INDIANAPOLIS — One controversial school bill is dead, but a "twin" bill in the Indiana House could advance a similar agenda. 13Investigates compared the two bills that supporters say will provide more parental input.
At the start of the short legislative session, there were three bills that were a response to the debates over critical race theory in schools. Two of those bills, SB 167 and HB 1134 were granted committee hearings.
A hearing led to the death of the Senate bill after the bill's author said he wanted teachers to remain neutral, even when it came to Naziism — which he opposed.
"I believe that we've gone too far when we take a position on those -isms," said Sen. Scott Baldwin (R-Hamilton County). "We need to be impartial — again I’m going to use this term. We need to be the purveyors of reason. We just provide the facts. The kids formulate their own viewpoints."
After that exchange, the Senate killed the bill. Senate President Pro Tem Rodric Bray sent a statement, saying in part there was, "no path forward for it and it will not be considered."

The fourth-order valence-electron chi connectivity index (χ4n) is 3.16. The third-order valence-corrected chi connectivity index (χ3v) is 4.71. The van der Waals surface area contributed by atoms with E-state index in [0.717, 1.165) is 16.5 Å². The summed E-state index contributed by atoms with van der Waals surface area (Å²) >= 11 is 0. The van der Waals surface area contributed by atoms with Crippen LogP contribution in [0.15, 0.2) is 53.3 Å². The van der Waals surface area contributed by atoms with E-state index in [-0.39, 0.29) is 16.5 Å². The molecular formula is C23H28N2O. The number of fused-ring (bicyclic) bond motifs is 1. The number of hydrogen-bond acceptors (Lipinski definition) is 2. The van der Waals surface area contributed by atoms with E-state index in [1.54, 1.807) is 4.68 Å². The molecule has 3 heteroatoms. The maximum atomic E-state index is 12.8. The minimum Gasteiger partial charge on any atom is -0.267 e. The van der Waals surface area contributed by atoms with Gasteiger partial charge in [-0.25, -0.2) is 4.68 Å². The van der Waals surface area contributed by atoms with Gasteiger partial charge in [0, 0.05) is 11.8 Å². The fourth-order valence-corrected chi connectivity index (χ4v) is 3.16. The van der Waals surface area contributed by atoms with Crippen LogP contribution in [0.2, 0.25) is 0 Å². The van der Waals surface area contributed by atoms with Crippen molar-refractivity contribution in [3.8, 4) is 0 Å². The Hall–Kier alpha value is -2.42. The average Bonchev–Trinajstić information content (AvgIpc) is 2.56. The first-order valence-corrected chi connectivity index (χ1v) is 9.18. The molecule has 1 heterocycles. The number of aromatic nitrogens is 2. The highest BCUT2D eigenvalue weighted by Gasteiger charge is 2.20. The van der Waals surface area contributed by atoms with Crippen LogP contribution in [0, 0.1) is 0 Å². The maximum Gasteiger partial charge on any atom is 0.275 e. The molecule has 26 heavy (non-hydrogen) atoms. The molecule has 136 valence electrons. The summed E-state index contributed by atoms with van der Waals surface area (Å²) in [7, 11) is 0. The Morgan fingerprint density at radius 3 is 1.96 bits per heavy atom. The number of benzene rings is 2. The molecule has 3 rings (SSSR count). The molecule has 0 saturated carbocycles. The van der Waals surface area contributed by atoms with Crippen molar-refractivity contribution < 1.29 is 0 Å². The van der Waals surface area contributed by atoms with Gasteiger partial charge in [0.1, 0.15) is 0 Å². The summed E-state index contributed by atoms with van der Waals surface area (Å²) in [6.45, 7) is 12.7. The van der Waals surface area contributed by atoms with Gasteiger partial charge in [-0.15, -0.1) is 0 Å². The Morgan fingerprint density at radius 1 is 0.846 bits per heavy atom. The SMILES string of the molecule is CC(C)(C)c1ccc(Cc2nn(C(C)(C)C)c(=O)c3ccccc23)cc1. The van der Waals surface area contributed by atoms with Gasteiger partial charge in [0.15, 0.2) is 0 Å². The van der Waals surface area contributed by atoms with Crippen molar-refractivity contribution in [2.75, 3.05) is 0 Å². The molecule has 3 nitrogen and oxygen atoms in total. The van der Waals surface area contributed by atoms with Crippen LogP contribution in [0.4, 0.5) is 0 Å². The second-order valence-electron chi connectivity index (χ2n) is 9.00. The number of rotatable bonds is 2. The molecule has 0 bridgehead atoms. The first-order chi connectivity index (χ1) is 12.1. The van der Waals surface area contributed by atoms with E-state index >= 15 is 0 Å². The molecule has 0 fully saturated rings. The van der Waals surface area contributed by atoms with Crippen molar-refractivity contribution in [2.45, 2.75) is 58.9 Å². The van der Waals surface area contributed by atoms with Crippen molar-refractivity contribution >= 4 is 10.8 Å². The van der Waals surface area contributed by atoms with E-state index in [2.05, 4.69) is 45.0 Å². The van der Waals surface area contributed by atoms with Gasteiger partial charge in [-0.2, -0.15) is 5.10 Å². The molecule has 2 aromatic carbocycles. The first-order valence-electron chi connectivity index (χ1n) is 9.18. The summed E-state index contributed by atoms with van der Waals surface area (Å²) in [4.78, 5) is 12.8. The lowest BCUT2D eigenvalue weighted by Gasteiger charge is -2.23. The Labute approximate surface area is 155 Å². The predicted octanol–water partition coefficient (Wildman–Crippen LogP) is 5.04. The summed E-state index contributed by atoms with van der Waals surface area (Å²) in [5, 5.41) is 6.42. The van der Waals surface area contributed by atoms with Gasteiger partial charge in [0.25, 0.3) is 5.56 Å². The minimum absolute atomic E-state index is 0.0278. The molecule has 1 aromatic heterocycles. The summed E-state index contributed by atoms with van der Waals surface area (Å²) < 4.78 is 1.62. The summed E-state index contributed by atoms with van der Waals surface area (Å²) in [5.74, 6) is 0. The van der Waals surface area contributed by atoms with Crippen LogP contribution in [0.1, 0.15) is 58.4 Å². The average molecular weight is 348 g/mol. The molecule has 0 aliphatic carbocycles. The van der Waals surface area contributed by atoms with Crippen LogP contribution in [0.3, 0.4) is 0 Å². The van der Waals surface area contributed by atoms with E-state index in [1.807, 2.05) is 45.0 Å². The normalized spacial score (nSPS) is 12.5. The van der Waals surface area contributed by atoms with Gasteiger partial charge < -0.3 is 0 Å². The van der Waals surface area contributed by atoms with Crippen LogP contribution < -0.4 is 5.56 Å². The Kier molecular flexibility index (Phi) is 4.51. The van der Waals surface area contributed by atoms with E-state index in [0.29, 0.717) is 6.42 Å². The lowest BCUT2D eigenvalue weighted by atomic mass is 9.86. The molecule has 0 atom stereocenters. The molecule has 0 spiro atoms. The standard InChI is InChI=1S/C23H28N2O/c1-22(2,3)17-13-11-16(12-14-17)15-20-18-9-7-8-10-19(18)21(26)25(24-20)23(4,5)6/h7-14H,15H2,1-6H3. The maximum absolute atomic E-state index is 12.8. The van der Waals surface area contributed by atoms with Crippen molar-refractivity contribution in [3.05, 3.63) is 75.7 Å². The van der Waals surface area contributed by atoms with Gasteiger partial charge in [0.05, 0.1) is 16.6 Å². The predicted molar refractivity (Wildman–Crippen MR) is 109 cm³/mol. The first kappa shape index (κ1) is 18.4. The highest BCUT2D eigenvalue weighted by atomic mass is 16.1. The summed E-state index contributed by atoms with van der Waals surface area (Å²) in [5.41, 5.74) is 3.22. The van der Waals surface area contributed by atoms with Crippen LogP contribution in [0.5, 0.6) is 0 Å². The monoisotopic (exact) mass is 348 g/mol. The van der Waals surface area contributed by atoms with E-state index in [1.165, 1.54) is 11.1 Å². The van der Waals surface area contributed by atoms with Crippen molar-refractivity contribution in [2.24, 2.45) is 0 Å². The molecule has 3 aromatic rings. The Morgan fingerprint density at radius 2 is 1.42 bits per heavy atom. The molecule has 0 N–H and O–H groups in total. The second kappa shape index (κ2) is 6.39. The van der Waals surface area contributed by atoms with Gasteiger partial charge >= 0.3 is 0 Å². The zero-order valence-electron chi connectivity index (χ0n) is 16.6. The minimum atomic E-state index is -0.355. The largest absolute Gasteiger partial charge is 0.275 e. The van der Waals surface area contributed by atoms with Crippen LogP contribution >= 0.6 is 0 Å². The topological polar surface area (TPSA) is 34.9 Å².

However, Senators may still review HB 1134.
13Investigates compared the two bills. They are not identical, but do include a lot of the exact same language, especially as it relates to the more controversial portions of the bills.
Both bills have a passage preventing the teaching of anything that causes quote "discomfort, guilt, anguish or any other form of psychological distress on account of the individual's sex, race, ethnicity, religion, color, national origin or political affiliation."
Both bills also say schools cannot provide ongoing "services for mental, social-emotional, or psychological health issues" without parental consent. SB 167 broadly prevents a “qualified school” while HB 1134 is more specific and limits a licensed psychologist, school psychologist and employees from providing those services without consent.
Families will also be able to sue if there's a violation and allow for the same penalties if a school is found in violation.
They also both would create a committee to review teaching materials and require teachers to post more learning materials online.